The Daily Scoop: A too-good deal with Keith Lee, Jersey Mike’s leads to DoorDash chaos

Plus more news you can use today.

Keith Lee, a TikTok influencer with nearly 13 million followers, has brought a ton of disruption to restaurants.

He’s saved family-owned joints after sampling the food and rating it 1-10. His fajita quesadilla hack caused line issues at Chipotle — until they partnered with Lee to make his menu item a reality.

Now, another of Lee’s partnerships has proved far too effective, causing trouble for two groups of food service workers.

The deal

According to Spoon University, the deal was announced in a video from Lee, now deleted. Dubbed the “SUB-perior Happy Hour,” Lee offered $25 off Door Dash orders of at least $12 for Jersey Mike’s Subs during specific hours on June 7 and 8.

That’s a good deal — but also a lot of moving parts. It doesn’t only affect the Dashers who would deliver the food, but also the Jersey Mike’s workers had in-person customers to contend with.

Given Lee’s huge platform and just how good the deal was, things went off the rails almost immediately.



The mess

Some users said their local store simply turned off orders minutes into the promotion, Spoon University reported. Others said the DoorDash app just flat-out broke under the strain.

But a bigger issue than frustrated guests was the promotion’s impact on workers.

TikToks showed workers pulling insane numbers tickets as orders flooded in. One worker claimed she was never told about the promotion in advance and that Jersey Mike’s didn’t care about its employees. Spoon University reported that some workers simply quit under the strain.

Jersey Mike’s tweeted that the second day of the promotion had been canceled.

Lee deleted the announcement on TikTok and does not appear to have directly addressed the situation, but he did post a video in which he prepared to pay it back to workers affected by the “Keith Lee effect” with $3,000 in cash, proclaiming his gratitude for their hard work.


💕The “Keith Lee Effect” would not be possible without God first and foremost and y’all, i truly appreciate it all. Thank You 💕 God Is Amazing 🙏🏽 #foodcritic

♬ original sound – Keith Lee

Why it matters

It’s exciting to land a megastar influencer like Lee for a campaign. Lee has made his name by being trustworthy and constantly talking about how picky he is with the brands he partners with. Before the Jersey Mike’s promotion began, he told USA Today,”I only really work with companies that I want to work with … that I genuinely enjoy.” He dubbed their food “fire.”

So simply getting to work with Lee is already an endorsement of sorts. Offering a deal that essentially made food free through one of the most popular food influencers in the world right now was a recipe for disaster.

When working with an influencer on what’s essentially a giveaway,  make sure you’re thinking of the downstream implications. Yes, this was initially a PR coup, with positive press and tons of buzz. But it became a nightmare for workers, customers and DoorDashers.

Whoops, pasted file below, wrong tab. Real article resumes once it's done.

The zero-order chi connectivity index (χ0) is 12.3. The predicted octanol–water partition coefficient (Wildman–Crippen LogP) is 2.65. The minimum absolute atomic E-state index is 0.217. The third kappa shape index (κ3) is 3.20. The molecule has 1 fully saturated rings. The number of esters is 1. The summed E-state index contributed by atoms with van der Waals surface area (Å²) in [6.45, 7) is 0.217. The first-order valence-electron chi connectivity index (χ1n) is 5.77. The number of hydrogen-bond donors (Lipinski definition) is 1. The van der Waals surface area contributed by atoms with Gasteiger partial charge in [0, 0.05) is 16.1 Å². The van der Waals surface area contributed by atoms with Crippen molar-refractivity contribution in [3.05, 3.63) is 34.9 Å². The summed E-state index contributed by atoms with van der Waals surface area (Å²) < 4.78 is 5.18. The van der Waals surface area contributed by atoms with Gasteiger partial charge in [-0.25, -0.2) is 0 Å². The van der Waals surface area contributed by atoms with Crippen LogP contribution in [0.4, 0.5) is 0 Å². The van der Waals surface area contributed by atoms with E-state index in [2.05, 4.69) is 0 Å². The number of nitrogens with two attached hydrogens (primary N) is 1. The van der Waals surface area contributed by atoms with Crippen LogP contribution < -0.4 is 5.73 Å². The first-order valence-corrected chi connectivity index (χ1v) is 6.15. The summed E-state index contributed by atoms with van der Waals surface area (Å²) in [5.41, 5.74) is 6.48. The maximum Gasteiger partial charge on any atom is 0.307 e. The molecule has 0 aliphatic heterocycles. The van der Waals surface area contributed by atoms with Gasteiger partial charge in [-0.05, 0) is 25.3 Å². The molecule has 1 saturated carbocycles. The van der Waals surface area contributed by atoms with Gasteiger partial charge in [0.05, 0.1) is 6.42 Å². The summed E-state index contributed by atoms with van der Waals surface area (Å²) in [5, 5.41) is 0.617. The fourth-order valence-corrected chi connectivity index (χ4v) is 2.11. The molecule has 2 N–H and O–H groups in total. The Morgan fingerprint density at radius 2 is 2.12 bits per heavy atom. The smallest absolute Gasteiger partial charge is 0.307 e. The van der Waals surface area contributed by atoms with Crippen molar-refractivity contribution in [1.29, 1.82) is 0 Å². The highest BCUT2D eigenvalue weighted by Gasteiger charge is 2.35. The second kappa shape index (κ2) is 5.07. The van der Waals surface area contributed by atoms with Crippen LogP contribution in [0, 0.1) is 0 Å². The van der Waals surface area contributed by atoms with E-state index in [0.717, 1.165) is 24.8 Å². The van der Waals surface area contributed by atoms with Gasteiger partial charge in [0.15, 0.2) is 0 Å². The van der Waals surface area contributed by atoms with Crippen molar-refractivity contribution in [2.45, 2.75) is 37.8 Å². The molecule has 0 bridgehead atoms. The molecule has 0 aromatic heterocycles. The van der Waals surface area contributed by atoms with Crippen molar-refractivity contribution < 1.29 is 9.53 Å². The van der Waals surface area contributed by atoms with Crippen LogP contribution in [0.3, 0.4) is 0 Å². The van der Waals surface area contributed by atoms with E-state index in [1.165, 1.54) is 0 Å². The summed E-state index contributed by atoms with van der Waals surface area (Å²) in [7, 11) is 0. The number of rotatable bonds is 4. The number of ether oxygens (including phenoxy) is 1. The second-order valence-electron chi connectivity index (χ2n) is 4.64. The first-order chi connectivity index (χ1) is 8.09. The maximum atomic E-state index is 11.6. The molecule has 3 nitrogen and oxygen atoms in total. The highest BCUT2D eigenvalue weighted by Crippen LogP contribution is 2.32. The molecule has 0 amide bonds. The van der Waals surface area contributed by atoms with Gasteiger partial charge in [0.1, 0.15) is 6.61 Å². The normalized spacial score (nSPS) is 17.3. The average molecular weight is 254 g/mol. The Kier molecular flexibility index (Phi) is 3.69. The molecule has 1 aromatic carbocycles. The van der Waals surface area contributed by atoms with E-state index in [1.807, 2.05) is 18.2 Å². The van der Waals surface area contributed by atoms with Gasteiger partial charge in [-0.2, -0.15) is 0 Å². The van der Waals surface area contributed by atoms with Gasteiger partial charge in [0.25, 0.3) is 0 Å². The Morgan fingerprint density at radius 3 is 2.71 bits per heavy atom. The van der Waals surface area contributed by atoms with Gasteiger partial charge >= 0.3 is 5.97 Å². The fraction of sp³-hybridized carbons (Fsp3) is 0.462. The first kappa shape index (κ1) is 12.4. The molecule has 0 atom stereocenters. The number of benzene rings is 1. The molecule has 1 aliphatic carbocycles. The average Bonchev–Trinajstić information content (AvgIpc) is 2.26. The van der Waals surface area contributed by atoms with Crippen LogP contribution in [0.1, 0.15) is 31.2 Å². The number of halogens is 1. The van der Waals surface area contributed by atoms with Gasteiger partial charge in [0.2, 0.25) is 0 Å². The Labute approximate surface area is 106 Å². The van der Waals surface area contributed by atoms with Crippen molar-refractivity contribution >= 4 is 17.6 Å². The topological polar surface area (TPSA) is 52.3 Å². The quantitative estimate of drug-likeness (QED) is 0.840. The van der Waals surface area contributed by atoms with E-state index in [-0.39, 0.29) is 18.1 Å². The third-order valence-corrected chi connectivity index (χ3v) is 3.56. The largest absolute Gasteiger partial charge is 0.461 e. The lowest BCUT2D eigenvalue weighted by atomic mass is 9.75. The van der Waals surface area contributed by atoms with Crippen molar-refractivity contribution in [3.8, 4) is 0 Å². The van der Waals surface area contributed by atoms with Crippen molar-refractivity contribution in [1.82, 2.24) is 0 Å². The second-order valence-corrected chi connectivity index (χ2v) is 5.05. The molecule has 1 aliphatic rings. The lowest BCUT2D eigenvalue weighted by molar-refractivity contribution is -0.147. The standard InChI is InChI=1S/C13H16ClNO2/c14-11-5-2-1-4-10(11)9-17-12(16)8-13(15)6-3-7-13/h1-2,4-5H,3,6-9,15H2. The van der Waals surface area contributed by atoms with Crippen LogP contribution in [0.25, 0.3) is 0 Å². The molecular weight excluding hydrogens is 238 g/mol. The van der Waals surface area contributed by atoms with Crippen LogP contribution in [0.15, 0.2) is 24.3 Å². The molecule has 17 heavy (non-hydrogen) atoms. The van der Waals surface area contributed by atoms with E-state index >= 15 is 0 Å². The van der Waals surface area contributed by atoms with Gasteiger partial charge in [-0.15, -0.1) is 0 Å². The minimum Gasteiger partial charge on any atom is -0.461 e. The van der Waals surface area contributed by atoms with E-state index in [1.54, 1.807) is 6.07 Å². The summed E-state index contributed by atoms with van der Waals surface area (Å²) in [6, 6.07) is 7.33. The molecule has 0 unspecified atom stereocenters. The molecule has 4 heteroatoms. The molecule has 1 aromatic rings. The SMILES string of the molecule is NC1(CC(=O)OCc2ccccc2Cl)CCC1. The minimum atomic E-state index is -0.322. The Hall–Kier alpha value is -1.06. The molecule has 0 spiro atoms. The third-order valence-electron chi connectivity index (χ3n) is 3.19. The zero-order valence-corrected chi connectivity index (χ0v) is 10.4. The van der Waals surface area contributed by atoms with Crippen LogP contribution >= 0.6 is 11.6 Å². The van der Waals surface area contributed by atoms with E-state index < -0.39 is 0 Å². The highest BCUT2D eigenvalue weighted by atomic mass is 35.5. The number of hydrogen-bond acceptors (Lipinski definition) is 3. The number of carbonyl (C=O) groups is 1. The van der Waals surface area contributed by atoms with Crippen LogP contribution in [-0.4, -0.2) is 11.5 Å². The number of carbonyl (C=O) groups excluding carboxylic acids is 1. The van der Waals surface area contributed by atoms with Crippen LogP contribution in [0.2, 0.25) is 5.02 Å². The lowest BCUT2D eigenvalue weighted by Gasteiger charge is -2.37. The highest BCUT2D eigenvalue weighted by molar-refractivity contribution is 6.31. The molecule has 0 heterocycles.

That damage could take a long time to repair.

In a time when restaurants already struggle to find enough workers, burying them under a mound of tickets and demanding customers without adequate warning or staffing is going to prompt some to look for an easier job.

Workers deserve notice on promotions that will impact their jobs. Stores need to be adequately staffed. And there needs to be grace given for their stressful, often low-paying jobs.

Lee will emerge from this just fine. His earnest, honest persona will see him through.

But Jersey Mike’s will have to work harder to repair both the internal and external damage caused by this too-good promotion.

Editor’s News Picks

  • In case your phone’s been broken for the past 12 hours and you haven’t heard, Donald Trump says he’s been indicted for his mishandling of classified documents, ensuring an even more insane 2024 election.
  • Instagram gave a first look at its Twitter knock off, and is lining up huge celebrities like Oprah and the Dalai Lama as flagship users of the new platform. Meta’s Chief Product Officer Chris Cox said in a meeting that, “We’ve been hearing from creators and public figures who are interested in having a platform that is sanely run, that they believe that they can trust and rely upon for distribution,” The Verge reported. Yeah, that sounds about right.
  • Despite tons of negative PR and consumer pushback, it looks like Netflix’s move to crack down on password sharing is resulting in a surge of new sign ups, a reminder that a bad PR move isn’t always a bad business move.

Allison Carter is executive editor of PR Daily. Follow her on Twitter or LinkedIn.


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